Posted on July 13, 2015
California Penal Code 17500 PC – Possession of a Deadly Weapon with Intent to Assault
What is Penal Code 17500?
In California, possession of a deadly weapon with the intent to assault another is defined under Penal Code 17500 pc as, “Every person having upon the person any deadly weapon, with intent to assault another, is guilty of a misdemeanor.”
Elements of the Charge
In order to prove that someone is guilty of possession of a deadly weapon with the intent to commit an assault upon another, the prosecutor must prove each element beyond a reasonable doubt:
1. Defendant carried a deadly weapon on his or her person
2. Defendant knew he or she was carrying a deadly weapon
3. Defendant had the intentions of assaulting someone with the deadly weapon
Legal Defenses to PC 17500
• The police officers violated your Fourth Amendment right by committing an unreasonable search of your vehicle, person, or home, or unlawfully detained you without any probable cause of reasonable suspicion.
• You did not know you were carrying a deadly weapon. Perhaps you were holding a bag for someone else or a friend left the weapon in your vehicle on accident without your knowledge.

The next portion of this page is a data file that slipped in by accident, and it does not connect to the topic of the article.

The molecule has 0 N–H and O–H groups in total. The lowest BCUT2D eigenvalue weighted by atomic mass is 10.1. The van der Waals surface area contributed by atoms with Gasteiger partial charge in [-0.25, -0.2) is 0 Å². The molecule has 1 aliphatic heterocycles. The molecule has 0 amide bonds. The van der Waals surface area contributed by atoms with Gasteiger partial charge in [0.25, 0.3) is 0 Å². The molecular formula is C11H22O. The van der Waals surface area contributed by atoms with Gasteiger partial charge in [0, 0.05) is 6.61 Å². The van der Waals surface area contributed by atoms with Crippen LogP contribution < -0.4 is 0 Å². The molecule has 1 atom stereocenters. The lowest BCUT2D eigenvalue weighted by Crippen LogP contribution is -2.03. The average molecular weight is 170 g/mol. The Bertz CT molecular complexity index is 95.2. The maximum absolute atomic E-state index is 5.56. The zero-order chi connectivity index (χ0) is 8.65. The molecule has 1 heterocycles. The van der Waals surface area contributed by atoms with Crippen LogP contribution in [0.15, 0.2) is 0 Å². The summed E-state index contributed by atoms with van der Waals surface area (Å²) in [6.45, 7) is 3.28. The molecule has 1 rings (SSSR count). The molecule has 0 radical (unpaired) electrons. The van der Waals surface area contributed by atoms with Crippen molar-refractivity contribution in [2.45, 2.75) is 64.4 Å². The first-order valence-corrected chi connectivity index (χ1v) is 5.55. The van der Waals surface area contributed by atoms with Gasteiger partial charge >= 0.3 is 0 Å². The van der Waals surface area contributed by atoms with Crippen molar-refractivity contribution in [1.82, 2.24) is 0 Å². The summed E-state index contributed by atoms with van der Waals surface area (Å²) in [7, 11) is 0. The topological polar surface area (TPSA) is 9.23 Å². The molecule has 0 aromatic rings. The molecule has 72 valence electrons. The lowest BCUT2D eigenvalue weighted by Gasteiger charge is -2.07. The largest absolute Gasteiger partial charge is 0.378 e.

• You did not have the intentions of committing an assault with the deadly weapon.
• Your statements used to prove you were going to assault someone with the deadly weapon was the product of a violation of your Miranda rights.
• The device is not considered a deadly weapon.
• The alleged weapon would not inherently cause death or great bodily injury.
• The police officers are fabricating or exaggerating the circumstances against you.
• You were not “carrying” the deadly weapon in conformity with the statutory definition of this crime.
Punishment & Sentence
As noted above, possession of a deadly weapon with the intent to assault is a misdemeanor offense which means one’s maximum exposure in custody if convicted is one year in the county jail. Usually the court will impose probation, fines, as well as anger management / counseling classes. Additionally, if convicted, one could consequently face adverse immigration consequences, the court may order a protective order, and one could temporarily lose their search and seizure rights.
What is a Deadly Weapon?
There is no clear definition of what constitutes a “deadly weapon” under this statute. However, CALCRIM 875 defines a deadly weapon as “any object, instrument, or weapon that is inherently deadly or dangerous or one that is used in such a way that is capable of causing and likely to cause dead or great bodily injury.” Common deadly weapon examples are:
• Baseball Bat
• Brass Knuckles
• Roll of Quarters
Contact Us for a Free Consultation
If you have been arrested or charged with possessing a deadly weapon with the intent to assault, then contact the Law Offices of John D. Rogers to schedule a free consultation with an experienced Orange County criminal defense attorney.